The Sydney Opera House in Australia is a spectacular urban sculpture, perched on the tip of a narrow peninsula jutting into Sydney Harbor.
Designed by Danish architect Jørn Utzon and inaugurated in 1973, the structure consists of three groups of interlocking, vaulted "shells," which cover two main performance areas and a restaurant, set on a vast platform.
Interestingly, the precise geometry of the concrete shells of the Sydney Opera House was not specified in the original concept for the complex. Moreover, each shell was a different size. Initially, the thought was that they could be based on parabolas, but engineers were unable to come up with an economic way to produce the shells either by pouring concrete into formwork on site or by casting concrete forms that would then be transported to the site.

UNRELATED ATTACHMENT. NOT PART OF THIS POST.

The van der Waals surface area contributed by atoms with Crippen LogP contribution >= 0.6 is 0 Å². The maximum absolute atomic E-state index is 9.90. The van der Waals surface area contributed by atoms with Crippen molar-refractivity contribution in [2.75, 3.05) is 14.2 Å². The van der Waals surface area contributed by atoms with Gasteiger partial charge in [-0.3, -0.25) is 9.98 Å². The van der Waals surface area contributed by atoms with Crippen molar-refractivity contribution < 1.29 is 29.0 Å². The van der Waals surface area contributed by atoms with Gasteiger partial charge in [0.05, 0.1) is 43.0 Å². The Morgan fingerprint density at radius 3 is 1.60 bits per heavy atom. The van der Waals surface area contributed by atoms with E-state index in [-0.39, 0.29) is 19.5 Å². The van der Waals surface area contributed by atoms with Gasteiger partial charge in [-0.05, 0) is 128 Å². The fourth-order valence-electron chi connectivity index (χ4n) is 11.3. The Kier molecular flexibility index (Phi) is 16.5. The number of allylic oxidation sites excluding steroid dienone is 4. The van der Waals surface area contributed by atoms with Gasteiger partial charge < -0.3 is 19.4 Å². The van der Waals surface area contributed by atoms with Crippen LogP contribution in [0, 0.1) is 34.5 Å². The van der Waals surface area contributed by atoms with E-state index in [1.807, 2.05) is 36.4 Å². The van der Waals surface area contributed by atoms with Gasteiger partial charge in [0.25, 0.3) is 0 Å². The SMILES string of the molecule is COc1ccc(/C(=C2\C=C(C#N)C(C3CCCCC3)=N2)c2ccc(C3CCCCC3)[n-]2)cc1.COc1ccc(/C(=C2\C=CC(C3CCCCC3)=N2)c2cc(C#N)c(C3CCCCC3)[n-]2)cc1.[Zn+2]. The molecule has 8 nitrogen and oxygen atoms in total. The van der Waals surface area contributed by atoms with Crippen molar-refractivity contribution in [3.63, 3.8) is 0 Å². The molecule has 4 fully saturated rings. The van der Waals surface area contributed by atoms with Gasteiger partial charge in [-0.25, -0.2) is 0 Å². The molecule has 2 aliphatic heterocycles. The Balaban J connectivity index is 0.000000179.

The design team considered a variety of shapes, including schemes with circular ribs or ellipsoids. In the end, the solution was to create the shells out of sections of a sphere. It allowed for arches of varying length to be cast from the same mold, and for arch segments of common length to be placed next to each other.
The complete shell structure required about 2,400 precast ribs and 4,000 roof panels, produced at an on-site factory. The roof was then covered with more than a million glazed ceramic tiles.
One of the architectural wonders of the world, the Sydney Opera House was designated a UNESCO World Heritage site in 2007.
Photo by I. Peterson